Last updated: December 11, 2012 at 20:26 pm
Super-basic example of a VLAN setup. We have a WAP in our office that is dedicated as our ‘guest’ network. Our current setup is clunky right now, but just imagine that it’s a UniFi or Ruckus WAP that is tagging all incoming traffic (in = from wireless clients TO the router) with a vlan10 tag. (we have a managed switch in between the WAP and the router that is tagging the traffic, but it’s a mess. )
laptop -> WAP -> vlan10 tag gets added -> plugged into RB750GL port 3
We have vlan10 set up with it’s own DHCP server that hands out addresses on the .10.xyz subnet. Here is how it’s set up.
This is how it’s set up. Set ether3’s Master Port to none. Add a VLAN Interface (you can click the + on the Interface List or go to the VLAN tab and do the same). Give the vlan interface a name, give it a vlan tag number to use, and attach it to a port that will be receiving traffic with that tag. Note that my ether3 still has the default name even though it is no longer a ‘slave’ port. Just an example of how the Name doesn’t actually mean anything…. but I should probably get around to changing that at some point…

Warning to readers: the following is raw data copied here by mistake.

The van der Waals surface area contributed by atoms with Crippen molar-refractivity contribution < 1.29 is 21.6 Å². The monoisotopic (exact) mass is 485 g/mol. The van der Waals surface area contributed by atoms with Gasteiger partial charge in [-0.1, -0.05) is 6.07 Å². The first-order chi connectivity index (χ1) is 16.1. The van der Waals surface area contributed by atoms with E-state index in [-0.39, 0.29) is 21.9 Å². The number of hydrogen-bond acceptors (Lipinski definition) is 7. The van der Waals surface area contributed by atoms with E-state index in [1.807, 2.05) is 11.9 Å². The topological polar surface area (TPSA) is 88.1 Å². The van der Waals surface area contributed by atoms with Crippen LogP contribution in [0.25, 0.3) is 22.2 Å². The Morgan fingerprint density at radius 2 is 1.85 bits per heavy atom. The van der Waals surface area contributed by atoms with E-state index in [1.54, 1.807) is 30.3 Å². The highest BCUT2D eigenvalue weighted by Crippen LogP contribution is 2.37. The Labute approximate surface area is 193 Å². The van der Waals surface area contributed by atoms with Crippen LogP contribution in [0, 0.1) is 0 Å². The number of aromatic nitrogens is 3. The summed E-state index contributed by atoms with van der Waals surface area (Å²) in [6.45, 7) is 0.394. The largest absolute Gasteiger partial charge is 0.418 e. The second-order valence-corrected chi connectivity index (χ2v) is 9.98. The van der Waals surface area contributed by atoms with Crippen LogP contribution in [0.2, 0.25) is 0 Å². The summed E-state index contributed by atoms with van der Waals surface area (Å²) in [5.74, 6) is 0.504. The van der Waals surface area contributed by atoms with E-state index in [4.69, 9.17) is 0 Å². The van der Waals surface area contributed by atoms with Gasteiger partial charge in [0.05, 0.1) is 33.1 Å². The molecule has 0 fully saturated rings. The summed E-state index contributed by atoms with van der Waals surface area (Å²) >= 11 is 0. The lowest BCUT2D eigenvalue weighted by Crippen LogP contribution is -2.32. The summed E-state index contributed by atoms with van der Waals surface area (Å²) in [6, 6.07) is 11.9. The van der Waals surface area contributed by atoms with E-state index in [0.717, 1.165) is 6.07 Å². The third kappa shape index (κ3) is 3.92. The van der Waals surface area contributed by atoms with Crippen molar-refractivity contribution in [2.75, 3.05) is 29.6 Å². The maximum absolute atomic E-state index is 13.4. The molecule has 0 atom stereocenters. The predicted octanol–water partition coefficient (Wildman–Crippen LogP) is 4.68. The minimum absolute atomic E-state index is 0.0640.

Now you have a whole new virtual interface on your router. Let’s give it something to do. Set up a new DHCP server and assign the Interface to the new vlan interface you just created. First step is to assign an IP address to that vlan interface.
Next, create a new DHCP Pool to use for the vlan.
Next, add a new DHCP Server and have it use the new “vlan10 dhcp” pool.
Now let’s set up a Network for that new DHCP server to use. This will give the following info to any device that gets a DHCP address from the WAP: use 192.168.10.1 as your Gateway to the internet, and use 220.127.116.11 for your DNS server.
That’s it! The WAP is now up and running and any device that connects to it will get a 192.168.10.xyz address.